Kevin Sarring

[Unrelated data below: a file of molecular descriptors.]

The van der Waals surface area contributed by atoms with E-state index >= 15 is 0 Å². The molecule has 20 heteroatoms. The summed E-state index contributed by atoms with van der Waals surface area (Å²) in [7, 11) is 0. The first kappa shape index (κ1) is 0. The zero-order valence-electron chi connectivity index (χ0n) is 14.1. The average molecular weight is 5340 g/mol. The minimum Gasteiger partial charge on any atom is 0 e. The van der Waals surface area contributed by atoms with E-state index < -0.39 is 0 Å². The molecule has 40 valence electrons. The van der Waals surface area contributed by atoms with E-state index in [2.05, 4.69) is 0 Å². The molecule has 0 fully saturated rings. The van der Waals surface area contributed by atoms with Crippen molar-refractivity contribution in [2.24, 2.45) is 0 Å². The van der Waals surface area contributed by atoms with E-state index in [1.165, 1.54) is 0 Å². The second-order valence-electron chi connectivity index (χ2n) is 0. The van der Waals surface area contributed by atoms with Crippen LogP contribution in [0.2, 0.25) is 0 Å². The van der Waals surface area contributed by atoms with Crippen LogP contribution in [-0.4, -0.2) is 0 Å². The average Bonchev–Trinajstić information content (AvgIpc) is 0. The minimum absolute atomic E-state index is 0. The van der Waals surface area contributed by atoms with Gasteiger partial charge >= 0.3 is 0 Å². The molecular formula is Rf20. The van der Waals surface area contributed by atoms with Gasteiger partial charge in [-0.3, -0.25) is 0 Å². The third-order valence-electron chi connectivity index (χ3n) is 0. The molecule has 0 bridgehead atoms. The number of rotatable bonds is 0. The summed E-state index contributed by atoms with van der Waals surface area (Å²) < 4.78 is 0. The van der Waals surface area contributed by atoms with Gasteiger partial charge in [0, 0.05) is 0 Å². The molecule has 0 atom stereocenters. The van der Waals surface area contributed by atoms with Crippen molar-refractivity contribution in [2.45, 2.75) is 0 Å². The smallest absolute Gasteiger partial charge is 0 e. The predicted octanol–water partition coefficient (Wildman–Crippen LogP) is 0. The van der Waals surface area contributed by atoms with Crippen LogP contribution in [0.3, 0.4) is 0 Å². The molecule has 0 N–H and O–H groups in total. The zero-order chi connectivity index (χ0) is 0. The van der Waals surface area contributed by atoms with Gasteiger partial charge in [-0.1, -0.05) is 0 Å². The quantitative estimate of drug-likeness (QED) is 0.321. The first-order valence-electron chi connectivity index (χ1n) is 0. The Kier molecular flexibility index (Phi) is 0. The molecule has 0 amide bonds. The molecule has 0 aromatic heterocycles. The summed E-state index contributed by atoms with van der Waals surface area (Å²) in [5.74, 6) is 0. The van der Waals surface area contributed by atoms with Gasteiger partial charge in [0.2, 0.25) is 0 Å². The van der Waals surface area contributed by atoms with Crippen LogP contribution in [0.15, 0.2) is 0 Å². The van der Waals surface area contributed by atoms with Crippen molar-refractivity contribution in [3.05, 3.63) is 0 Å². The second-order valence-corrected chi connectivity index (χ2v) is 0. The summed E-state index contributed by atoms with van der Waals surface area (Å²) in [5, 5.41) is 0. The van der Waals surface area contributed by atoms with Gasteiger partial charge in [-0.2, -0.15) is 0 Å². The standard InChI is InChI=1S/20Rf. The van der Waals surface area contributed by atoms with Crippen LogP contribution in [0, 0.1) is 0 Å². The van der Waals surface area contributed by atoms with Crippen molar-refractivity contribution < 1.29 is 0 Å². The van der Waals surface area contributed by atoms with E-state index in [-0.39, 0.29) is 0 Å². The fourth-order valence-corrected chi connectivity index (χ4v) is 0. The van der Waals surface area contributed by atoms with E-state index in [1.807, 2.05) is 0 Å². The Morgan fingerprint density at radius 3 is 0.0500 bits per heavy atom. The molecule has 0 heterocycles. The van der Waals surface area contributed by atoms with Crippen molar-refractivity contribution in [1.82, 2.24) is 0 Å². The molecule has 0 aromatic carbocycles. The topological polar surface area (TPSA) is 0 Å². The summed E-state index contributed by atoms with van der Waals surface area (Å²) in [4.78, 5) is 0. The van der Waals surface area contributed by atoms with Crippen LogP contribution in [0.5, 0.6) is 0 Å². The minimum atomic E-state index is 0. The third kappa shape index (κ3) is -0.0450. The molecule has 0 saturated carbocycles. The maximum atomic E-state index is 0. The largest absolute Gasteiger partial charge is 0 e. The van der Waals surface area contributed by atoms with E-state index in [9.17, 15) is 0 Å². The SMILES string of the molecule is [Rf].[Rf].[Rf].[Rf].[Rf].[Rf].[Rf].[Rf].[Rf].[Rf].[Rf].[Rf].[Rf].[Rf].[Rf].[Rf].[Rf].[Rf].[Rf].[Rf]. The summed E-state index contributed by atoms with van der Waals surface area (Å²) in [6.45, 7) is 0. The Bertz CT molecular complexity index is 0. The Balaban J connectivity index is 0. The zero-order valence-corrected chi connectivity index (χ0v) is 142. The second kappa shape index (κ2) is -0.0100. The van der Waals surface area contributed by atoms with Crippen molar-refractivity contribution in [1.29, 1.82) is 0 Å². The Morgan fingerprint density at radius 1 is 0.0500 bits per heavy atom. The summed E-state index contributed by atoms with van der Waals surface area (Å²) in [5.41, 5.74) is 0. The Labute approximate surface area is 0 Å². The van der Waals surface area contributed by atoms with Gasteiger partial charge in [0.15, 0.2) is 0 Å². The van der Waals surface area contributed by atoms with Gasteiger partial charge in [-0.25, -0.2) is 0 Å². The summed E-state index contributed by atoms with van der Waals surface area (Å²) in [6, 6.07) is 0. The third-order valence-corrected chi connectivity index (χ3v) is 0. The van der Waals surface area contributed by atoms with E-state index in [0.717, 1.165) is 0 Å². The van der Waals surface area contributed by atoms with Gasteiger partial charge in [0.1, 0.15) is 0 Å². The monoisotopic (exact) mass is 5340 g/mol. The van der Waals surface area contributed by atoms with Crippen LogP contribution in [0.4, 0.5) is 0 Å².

1953 - 2020